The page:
PHX Literal Reviews Are Reviews That Are Literal (and Unnervingly Hilarious)
Hello. You are reading a music-themed weblog. Sometimes this music-themed weblog (known as "Up on the Sun") features words that describe music events the night before. Show reviews are a kind of "cool" history, but to some people, they're boring, pretentious outlets for the Millennial Generation's worst epidemic: Fear of Missing Out. At the same time, those people might just hate music.
Then there's PHX Literal Reviews, featuring reviews that are well, literal. Painfully so. And sometimes these reviews make people emit guttural noises, and other times they make them envision violent ends to the site's main writer, Yulunga Baktai. Mr. Baktai writes things like "Japhy's Descent was the band playing. Most of them were standing. Two of them were sitting. One of the sitters was the drummer. The other one was the sitting man. Two of the men were blowing into things. The rest of were plucking or hitting things."
Do you get it now? But even through its cringe-worthy objectivity, PHX Literal Reviews reveals some of the pitfalls of music journalism in general: "That's how you review music in Arizona. You say nice things about your friends, and pretend that the people you don't know were never born." Is there a place in the metropolitan Phoenix scene for absurdity and tongue-in-cheek negativity? Decide for yourself at their website, in the most straightforward reviews you will (literally) ever read.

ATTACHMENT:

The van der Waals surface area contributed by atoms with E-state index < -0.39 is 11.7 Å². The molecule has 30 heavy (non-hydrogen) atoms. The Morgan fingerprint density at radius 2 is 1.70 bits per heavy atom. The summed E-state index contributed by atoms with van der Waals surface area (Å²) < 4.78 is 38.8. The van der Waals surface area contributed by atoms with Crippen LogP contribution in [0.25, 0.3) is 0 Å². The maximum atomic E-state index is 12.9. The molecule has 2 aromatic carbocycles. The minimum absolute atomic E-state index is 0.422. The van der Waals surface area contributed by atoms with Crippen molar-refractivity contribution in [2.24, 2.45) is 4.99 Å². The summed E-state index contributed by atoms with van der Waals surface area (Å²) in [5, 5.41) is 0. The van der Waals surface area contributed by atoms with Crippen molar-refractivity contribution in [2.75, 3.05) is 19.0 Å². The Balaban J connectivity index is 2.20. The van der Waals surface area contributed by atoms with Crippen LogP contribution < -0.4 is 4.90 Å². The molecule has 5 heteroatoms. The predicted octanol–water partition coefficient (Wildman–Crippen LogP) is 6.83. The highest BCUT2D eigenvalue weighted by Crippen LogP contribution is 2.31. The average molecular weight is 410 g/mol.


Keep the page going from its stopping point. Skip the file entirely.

Up on the Sun: What compelled you to do this project at the very beginning, before you had this idea? That is the first question, by the way.
Yulunga Baktai: I was at a show, and there was music happening. I asked myself, "Where's that music coming from?" As it turns out, it was coming from the band playing the music. "Somebody needs to document this," I thought. That somebody is me.
Someone -- my editor to be perfectly specific -- said this, literally: "They're fascinating -- it's like Tao Lin reviewing shows." Have you ever used your eyes to understand Tao Lin or perhaps other so-called "meta" writers?
After googling Tao Lin just now and finding out who the hell he is, I've decided to tell you that he's been a heavy influence on my work. I'm "a big fan."
Tao Lin probably would be delighted on the inside to hear that. He is probably googling his own name as we speak and will read this and smile and say, "I like this" or "sweet."
An ad for Tao Lin's new book is now appearing in the sidebar of my Facebook. He already knows we are discussing him.
He would be wise to do that. Googling oneself is one of the most productive things a man can do.
Who else is involved in this project of literalism besides yourself?
We've got a number of contributors who delighted in the project at first and then quickly abandoned it for more important things. I am proud to call them "people who gave a shit at first." Presently, the site is maintained by myself and Sir Dutchenson III. Everybody else is dead to me.
I'm very sorry to hear that. How did they die?
They died of Bigfoot (the Man-Thing, not the truck).
Another one bites the dust. Thanks for nothing, Bigfoot the Man-Thing.
I'm pretty sure Bigfoot can fly. A guy [at] Long Wong's the other night told me he has wings.
That I did not know, but I believe it. A guy at Rips Cocktails last night told me that he had been to Venus and was a bionic man. It was also his birthday, but I did not buy him a birthday drink because I only had $5.
Five bucks is hard to come by. He can drink from the hose. It's free.
Where does your name come from, assuming that your mother did not swallow so much lysergic acid diethylamide that she actually scribbled Yulunga Baktai on the certificate signifying your birth?
I like to think that's exactly where my name came from. Let's just go with that.